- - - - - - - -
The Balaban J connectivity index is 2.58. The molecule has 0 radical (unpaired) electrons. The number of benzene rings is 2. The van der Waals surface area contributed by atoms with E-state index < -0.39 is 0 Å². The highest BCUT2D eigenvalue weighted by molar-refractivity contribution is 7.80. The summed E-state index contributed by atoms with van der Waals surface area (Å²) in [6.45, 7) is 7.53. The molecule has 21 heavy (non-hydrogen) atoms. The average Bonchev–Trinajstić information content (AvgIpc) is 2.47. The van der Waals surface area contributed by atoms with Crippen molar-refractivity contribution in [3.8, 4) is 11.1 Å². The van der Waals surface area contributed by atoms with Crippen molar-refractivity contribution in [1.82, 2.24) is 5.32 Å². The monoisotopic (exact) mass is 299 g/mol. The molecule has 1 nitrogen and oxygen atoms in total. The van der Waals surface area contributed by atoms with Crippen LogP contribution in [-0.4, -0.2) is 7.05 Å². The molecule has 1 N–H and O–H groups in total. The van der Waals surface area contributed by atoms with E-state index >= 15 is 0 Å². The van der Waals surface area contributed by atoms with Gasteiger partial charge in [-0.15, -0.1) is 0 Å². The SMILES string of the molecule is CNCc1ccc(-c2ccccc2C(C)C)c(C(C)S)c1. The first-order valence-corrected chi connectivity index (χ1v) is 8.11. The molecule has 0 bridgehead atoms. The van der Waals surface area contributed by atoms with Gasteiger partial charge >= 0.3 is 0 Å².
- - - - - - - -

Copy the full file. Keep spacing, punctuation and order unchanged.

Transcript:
The Balaban J connectivity index is 2.58. The molecule has 0 radical (unpaired) electrons. The number of benzene rings is 2. The van der Waals surface area contributed by atoms with E-state index < -0.39 is 0 Å². The highest BCUT2D eigenvalue weighted by molar-refractivity contribution is 7.80. The summed E-state index contributed by atoms with van der Waals surface area (Å²) in [6.45, 7) is 7.53. The molecule has 21 heavy (non-hydrogen) atoms. The average Bonchev–Trinajstić information content (AvgIpc) is 2.47. The van der Waals surface area contributed by atoms with Crippen molar-refractivity contribution in [3.8, 4) is 11.1 Å². The van der Waals surface area contributed by atoms with Crippen molar-refractivity contribution in [1.82, 2.24) is 5.32 Å². The monoisotopic (exact) mass is 299 g/mol. The molecule has 1 nitrogen and oxygen atoms in total. The van der Waals surface area contributed by atoms with Crippen LogP contribution in [-0.4, -0.2) is 7.05 Å². The molecule has 1 N–H and O–H groups in total. The van der Waals surface area contributed by atoms with E-state index >= 15 is 0 Å². The van der Waals surface area contributed by atoms with Gasteiger partial charge in [-0.15, -0.1) is 0 Å². The SMILES string of the molecule is CNCc1ccc(-c2ccccc2C(C)C)c(C(C)S)c1. The first-order valence-corrected chi connectivity index (χ1v) is 8.11. The molecule has 0 bridgehead atoms. The van der Waals surface area contributed by atoms with Gasteiger partial charge >= 0.3 is 0 Å².